A testamentary guardian is a person who is responsible for taking care of the child’s daily and long term needs if there is no surviving parent and there are no other court orders stating who the child shall live with, so it is a decision that shouldn’t be taken lightly and should be discussed with those that you are entrusting your child/children with if you are no longer here to care for them yourself.

Responsibility + Asking The Hard Legal Questions

Taking on the responsibility of caring for someone else’s children is a big responsibility and for those that already have children will know the heavy weight of the reality of this happening.  This is why it is important to give the executor guidance in relation to how the guardian you choose can spend your children’s inheritance and the lifestyle you want for your children is clearly documented.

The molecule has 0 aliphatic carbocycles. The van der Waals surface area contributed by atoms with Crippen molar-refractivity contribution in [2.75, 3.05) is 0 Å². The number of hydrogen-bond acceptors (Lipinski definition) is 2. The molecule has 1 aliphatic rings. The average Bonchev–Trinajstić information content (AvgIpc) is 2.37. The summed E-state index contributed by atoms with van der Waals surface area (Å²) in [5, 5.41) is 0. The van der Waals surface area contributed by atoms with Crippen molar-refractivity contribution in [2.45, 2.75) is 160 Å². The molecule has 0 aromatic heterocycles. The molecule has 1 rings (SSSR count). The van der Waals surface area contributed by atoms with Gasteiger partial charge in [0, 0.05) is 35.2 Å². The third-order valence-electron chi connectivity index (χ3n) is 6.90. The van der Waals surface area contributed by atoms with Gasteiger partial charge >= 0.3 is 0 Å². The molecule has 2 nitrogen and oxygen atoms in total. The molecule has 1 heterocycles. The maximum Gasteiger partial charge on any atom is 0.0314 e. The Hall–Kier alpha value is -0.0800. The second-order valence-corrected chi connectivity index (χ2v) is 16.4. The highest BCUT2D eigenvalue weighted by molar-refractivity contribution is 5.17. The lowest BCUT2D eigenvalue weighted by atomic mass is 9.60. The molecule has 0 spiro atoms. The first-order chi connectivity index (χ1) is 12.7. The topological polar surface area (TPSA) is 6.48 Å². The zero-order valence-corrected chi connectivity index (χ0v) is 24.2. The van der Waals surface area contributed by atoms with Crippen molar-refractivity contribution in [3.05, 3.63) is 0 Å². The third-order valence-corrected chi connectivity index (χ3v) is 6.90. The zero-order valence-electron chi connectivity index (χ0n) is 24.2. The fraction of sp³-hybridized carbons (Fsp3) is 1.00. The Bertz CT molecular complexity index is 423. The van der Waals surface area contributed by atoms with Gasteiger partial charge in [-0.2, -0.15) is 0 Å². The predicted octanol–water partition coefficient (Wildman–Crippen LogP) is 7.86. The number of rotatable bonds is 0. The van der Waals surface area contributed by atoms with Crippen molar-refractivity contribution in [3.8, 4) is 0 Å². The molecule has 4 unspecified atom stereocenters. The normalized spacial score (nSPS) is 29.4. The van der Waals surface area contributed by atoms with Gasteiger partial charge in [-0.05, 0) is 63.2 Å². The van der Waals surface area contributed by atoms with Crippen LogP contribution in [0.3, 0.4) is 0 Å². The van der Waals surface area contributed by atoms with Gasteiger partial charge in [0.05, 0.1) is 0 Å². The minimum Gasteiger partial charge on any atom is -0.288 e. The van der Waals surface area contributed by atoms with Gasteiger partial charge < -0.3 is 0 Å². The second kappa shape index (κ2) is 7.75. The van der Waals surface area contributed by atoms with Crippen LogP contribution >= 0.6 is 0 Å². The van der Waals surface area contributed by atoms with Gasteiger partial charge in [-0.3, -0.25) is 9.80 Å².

When it comes to our clients seeking legal advice regarding testamentary guardians, there are a few things we recommend, including that your Will consider issues such as:

  • Allowing the guardian to move into the principal place of residence with the children and not being responsible for rent, costs of occupation (such as electricity, gas, rates etc.), maintenance and upkeep of the property for as long as the executor allows.  These costs would therefore be paid from your Estate.
  • Provide funds for the benefit of the children before they turn 18 years old (or the age you choose to nominate) to ensure that accommodation, education, sporting, cultural, religious or other day-to-day needs and necessities are met so that their lifestyle, as far as practical, is not affected by your death.